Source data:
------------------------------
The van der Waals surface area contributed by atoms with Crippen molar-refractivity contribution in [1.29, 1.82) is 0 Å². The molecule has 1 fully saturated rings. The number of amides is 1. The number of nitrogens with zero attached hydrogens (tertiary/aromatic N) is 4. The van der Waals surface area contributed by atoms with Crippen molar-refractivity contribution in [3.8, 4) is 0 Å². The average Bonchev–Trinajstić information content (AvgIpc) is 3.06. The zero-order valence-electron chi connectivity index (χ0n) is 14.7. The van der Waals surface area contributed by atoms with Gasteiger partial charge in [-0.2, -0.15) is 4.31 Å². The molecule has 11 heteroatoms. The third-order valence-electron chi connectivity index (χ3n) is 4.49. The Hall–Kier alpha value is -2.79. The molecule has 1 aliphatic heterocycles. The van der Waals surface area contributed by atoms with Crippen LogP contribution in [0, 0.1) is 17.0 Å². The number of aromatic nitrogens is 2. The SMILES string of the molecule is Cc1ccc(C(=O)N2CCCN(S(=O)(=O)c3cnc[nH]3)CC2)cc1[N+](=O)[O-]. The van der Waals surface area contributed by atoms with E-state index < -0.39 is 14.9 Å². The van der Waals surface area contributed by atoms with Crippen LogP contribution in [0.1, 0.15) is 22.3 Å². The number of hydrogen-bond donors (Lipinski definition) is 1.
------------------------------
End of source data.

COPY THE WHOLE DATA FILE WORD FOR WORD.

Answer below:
The van der Waals surface area contributed by atoms with Crippen molar-refractivity contribution in [1.29, 1.82) is 0 Å². The molecule has 1 fully saturated rings. The number of amides is 1. The number of nitrogens with zero attached hydrogens (tertiary/aromatic N) is 4. The van der Waals surface area contributed by atoms with Crippen molar-refractivity contribution in [3.8, 4) is 0 Å². The average Bonchev–Trinajstić information content (AvgIpc) is 3.06. The zero-order valence-electron chi connectivity index (χ0n) is 14.7. The van der Waals surface area contributed by atoms with Gasteiger partial charge in [-0.2, -0.15) is 4.31 Å². The molecule has 11 heteroatoms. The third-order valence-electron chi connectivity index (χ3n) is 4.49. The Hall–Kier alpha value is -2.79. The molecule has 1 aliphatic heterocycles. The van der Waals surface area contributed by atoms with Crippen LogP contribution in [0, 0.1) is 17.0 Å². The number of aromatic nitrogens is 2. The SMILES string of the molecule is Cc1ccc(C(=O)N2CCCN(S(=O)(=O)c3cnc[nH]3)CC2)cc1[N+](=O)[O-]. The van der Waals surface area contributed by atoms with E-state index < -0.39 is 14.9 Å². The van der Waals surface area contributed by atoms with Crippen LogP contribution in [0.1, 0.15) is 22.3 Å². The number of hydrogen-bond donors (Lipinski definition) is 1.